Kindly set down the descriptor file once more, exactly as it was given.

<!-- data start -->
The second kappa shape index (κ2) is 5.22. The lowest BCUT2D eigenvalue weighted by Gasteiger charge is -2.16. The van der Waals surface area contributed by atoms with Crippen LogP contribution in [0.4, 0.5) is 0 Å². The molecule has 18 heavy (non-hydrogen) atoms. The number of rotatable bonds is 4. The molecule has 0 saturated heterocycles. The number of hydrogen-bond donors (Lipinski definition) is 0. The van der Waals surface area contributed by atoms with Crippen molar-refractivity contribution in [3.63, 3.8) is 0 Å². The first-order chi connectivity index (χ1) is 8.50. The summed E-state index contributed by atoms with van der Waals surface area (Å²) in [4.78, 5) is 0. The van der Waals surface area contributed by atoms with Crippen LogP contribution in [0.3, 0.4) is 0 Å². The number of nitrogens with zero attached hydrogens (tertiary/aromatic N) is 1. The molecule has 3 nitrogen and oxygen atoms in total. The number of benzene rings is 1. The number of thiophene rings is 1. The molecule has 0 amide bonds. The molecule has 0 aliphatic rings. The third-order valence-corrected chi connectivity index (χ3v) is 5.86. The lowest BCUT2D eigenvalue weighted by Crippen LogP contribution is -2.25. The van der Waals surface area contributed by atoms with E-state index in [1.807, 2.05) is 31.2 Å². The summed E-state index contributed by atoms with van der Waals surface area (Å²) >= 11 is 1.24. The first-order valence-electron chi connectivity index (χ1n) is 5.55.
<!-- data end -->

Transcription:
The second kappa shape index (κ2) is 5.22. The lowest BCUT2D eigenvalue weighted by Gasteiger charge is -2.16. The van der Waals surface area contributed by atoms with Crippen LogP contribution in [0.4, 0.5) is 0 Å². The molecule has 18 heavy (non-hydrogen) atoms. The number of rotatable bonds is 4. The molecule has 0 saturated heterocycles. The number of hydrogen-bond donors (Lipinski definition) is 0. The van der Waals surface area contributed by atoms with Crippen molar-refractivity contribution in [3.63, 3.8) is 0 Å². The first-order chi connectivity index (χ1) is 8.50. The summed E-state index contributed by atoms with van der Waals surface area (Å²) in [4.78, 5) is 0. The van der Waals surface area contributed by atoms with Crippen LogP contribution in [0.3, 0.4) is 0 Å². The number of nitrogens with zero attached hydrogens (tertiary/aromatic N) is 1. The molecule has 3 nitrogen and oxygen atoms in total. The number of benzene rings is 1. The number of thiophene rings is 1. The molecule has 0 amide bonds. The molecule has 0 aliphatic rings. The third-order valence-corrected chi connectivity index (χ3v) is 5.86. The lowest BCUT2D eigenvalue weighted by Crippen LogP contribution is -2.25. The van der Waals surface area contributed by atoms with E-state index in [1.807, 2.05) is 31.2 Å². The summed E-state index contributed by atoms with van der Waals surface area (Å²) >= 11 is 1.24. The first-order valence-electron chi connectivity index (χ1n) is 5.55.